Andrews confirms original diagnosis of Harper's knee
Nationals staying positive as MRI reveals no structural damage
DENVER -- A visit to renowned orthopedist Dr. James Andrews Monday confirmed the original diagnosis of prepatellar bursitis in Nationals right fielder Bryce Harper's left knee.
"All good! #FinishIt," Harper tweeted after the visit with Andrews.
All good! #FinishIt- Bryce Harper (@Bharper3407) June 10, 2013
Nationals head athletic trainer Lee Kuntz said they sent Harper to Pensacola, Fla., Monday to visit with Dr. Andrews for a second opinion on the knee injury. He said they often send players on the disabled list to Andrews for a second opinion.
"We checked out via MRI his knee and it's structurally sound," Kuntz said. "Everything's good, all the ligaments are intact. No cartilage damage, nothing like that. It's soft tissue in the bursar that's inflamed."
Harper did receive cortisone and PRP injections to help with the recovery. The cortisone reduces the inflammation in the knee, while the PRP -- a mixture of his own white blood cells spun down and concentrated -- reduces the risk of infection.
Harper will also wear a knee immobilizer, which many fans saw in a picture posted to Twitter earlier today, to make sure he rests the knee. That picture sparked rumors that Harper, 20, had surgery, but Kuntz said such rumors were false.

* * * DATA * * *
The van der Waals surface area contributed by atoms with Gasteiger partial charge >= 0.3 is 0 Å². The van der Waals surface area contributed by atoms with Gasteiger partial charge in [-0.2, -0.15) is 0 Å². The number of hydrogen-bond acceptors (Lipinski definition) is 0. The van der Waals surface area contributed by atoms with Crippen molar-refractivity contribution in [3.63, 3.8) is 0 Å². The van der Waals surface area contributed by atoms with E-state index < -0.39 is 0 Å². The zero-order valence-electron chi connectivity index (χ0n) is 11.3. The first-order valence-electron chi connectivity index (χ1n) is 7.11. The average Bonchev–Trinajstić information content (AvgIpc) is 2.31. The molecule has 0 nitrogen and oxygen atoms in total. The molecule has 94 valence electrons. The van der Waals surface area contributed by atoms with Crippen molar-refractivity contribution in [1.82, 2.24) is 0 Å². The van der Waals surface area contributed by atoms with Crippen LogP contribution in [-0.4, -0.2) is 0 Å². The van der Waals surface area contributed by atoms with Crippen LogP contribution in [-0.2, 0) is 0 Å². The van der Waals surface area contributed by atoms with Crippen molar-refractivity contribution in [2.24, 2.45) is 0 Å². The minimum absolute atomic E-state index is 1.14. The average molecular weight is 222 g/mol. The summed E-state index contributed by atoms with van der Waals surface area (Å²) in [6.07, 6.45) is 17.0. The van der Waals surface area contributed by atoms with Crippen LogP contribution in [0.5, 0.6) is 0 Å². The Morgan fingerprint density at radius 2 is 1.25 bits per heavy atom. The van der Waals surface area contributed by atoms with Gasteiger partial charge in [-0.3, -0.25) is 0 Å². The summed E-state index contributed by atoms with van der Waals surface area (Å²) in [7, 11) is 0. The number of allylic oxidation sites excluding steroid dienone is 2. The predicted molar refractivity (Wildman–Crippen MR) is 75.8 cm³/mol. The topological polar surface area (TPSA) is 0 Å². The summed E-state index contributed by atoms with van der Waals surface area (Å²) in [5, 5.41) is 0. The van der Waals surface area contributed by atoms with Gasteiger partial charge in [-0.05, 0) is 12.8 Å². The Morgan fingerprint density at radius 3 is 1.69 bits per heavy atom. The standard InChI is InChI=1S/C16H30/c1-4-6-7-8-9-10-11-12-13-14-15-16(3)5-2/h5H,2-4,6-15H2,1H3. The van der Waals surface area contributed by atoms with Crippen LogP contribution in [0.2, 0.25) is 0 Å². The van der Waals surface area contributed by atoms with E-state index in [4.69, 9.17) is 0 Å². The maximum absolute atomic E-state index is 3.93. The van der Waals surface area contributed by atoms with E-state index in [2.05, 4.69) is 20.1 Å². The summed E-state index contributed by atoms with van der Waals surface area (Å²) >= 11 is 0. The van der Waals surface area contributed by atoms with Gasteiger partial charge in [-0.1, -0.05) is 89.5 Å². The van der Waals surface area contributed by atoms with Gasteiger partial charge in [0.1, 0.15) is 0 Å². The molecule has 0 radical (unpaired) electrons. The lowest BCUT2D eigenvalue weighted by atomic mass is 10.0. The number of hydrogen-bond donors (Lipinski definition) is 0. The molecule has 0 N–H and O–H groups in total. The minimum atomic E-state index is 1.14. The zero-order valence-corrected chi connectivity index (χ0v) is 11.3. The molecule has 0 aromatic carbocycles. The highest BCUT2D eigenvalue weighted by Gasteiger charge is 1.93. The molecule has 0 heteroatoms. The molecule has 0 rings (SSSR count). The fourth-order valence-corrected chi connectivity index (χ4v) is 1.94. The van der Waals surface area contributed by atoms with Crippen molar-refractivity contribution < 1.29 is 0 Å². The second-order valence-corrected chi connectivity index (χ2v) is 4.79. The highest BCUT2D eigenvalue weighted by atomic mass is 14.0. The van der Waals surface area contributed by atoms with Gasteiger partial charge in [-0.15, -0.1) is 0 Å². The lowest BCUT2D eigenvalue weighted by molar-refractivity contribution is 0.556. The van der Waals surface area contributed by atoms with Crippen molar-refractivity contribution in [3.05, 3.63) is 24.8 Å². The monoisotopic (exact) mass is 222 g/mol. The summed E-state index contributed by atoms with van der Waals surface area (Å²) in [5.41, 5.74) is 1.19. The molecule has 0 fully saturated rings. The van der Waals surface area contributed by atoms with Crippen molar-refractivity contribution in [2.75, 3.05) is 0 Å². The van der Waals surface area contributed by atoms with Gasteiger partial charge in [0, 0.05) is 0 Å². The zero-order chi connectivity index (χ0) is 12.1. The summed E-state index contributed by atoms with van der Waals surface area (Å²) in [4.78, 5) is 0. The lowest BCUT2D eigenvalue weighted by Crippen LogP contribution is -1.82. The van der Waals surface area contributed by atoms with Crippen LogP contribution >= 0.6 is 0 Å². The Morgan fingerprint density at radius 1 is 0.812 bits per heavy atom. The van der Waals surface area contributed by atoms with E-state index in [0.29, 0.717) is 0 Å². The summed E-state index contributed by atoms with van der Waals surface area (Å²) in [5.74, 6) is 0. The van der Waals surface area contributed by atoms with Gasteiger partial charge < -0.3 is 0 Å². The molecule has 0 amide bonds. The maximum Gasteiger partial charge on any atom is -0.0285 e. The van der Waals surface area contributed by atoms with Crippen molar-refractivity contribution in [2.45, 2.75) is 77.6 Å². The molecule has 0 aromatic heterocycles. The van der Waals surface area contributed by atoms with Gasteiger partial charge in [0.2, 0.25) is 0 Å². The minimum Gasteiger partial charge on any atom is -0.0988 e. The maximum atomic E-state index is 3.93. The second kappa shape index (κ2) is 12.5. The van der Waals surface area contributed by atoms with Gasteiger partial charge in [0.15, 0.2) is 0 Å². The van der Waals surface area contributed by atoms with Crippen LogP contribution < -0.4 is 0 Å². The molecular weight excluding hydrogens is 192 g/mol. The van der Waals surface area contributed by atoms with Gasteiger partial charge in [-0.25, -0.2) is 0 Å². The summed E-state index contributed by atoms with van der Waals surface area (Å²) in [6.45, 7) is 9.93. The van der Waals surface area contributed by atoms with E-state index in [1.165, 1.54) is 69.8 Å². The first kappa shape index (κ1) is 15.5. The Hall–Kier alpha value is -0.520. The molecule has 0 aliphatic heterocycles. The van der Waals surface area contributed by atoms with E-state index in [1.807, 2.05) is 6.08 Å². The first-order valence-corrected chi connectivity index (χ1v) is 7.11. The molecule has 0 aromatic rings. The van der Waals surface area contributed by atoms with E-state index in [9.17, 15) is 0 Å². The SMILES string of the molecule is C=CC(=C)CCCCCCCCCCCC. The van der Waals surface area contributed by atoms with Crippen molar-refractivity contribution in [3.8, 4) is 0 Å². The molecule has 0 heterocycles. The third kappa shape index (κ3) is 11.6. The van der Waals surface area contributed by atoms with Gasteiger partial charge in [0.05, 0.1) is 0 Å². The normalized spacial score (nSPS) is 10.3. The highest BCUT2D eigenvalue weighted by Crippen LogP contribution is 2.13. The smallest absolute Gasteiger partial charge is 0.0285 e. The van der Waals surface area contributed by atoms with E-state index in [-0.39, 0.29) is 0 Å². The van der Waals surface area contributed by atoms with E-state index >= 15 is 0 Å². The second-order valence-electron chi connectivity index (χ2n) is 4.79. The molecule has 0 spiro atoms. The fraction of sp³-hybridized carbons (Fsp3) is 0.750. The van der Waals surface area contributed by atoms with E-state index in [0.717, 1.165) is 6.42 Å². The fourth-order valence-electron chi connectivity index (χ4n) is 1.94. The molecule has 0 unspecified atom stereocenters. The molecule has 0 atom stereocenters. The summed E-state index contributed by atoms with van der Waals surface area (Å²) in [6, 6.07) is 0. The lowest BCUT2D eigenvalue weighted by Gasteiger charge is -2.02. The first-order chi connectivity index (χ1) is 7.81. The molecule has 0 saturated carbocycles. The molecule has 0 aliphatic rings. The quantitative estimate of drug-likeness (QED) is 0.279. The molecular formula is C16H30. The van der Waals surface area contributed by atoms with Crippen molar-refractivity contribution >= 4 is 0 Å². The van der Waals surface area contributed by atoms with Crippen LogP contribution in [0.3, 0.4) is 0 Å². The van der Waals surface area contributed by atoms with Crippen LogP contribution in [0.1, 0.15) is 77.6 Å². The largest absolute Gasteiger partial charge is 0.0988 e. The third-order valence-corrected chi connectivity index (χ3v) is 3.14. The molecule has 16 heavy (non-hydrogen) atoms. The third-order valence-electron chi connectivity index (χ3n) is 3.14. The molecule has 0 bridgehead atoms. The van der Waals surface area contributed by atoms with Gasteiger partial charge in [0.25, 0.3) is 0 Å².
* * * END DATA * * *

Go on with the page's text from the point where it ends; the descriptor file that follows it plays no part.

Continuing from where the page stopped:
"A lot of times when kids hurt something, the doctor will put them in cast," Kuntz explained. "Why, because it's broken? No, so he stays off it. So we put him an immobilizer just to allow him to rest."
The Nationals will re-evaluate Harper in a week, and if he has made the required progress, Kuntz said Harper "will resume activity" and return to the field as soon as possible. He declined to comment on what the next steps might be if Harper's knee doesn't heal as expected.
"They tell the player always risks and benefits of things, and all this was positive things for Bryce," Kuntz said. "Just rest this, we'll see how it responds, and we'll go from there."
Harper suffered the original injury when he smashed into the right-field wall at full speed while trying to track down a ball off the bat of Dodgers catcher A.J. Ellis. He fell to the ground, motionless for several seconds, and eventually received seven stitches and bruised his knee and neck.
Harper has not played since a May 26 win over the Phillies, when he re-aggravated the swelling in his left knee and left after seven innings. On June 2, Washington placed him on the 15-day DL.
When asked if was relieved to hear Harper's injury was not more serious, Nationals manager Davey Johnson said the team still misses his bat in the lineup.
"Well I'm not relieved, I wish he was right here, right now playing," Johnson said.
Harper, the 2012 National League Rookie of the Year, had 12 homers, 23 RBIs and was hitting .287 before the injury took him out of the lineup.
Ian McCue is an associate reporter for MLB.com. This story was not subject to the approval of Major League Baseball or its clubs.